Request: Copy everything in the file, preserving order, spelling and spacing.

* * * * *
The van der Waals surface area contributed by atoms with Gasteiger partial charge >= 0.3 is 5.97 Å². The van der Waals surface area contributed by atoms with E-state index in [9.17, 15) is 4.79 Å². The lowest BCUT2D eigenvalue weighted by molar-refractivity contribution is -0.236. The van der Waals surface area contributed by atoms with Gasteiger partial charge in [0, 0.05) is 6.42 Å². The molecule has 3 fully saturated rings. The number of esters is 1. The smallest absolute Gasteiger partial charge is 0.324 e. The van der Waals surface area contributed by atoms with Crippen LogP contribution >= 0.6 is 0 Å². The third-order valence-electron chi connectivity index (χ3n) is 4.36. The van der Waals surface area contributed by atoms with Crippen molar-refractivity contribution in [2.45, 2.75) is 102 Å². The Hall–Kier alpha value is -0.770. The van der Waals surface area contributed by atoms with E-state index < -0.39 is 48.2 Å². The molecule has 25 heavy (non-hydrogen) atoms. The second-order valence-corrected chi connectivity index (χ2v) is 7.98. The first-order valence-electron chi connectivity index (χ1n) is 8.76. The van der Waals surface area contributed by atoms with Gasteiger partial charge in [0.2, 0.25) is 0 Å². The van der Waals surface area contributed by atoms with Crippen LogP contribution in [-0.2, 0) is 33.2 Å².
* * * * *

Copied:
The van der Waals surface area contributed by atoms with Gasteiger partial charge >= 0.3 is 5.97 Å². The van der Waals surface area contributed by atoms with E-state index in [9.17, 15) is 4.79 Å². The lowest BCUT2D eigenvalue weighted by molar-refractivity contribution is -0.236. The van der Waals surface area contributed by atoms with Gasteiger partial charge in [0, 0.05) is 6.42 Å². The molecule has 3 fully saturated rings. The number of esters is 1. The smallest absolute Gasteiger partial charge is 0.324 e. The van der Waals surface area contributed by atoms with Crippen LogP contribution >= 0.6 is 0 Å². The third-order valence-electron chi connectivity index (χ3n) is 4.36. The van der Waals surface area contributed by atoms with Crippen molar-refractivity contribution in [2.45, 2.75) is 102 Å². The Hall–Kier alpha value is -0.770. The van der Waals surface area contributed by atoms with E-state index < -0.39 is 48.2 Å². The molecule has 25 heavy (non-hydrogen) atoms. The second-order valence-corrected chi connectivity index (χ2v) is 7.98. The first-order valence-electron chi connectivity index (χ1n) is 8.76. The van der Waals surface area contributed by atoms with Gasteiger partial charge in [0.2, 0.25) is 0 Å². The van der Waals surface area contributed by atoms with Crippen LogP contribution in [-0.2, 0) is 33.2 Å².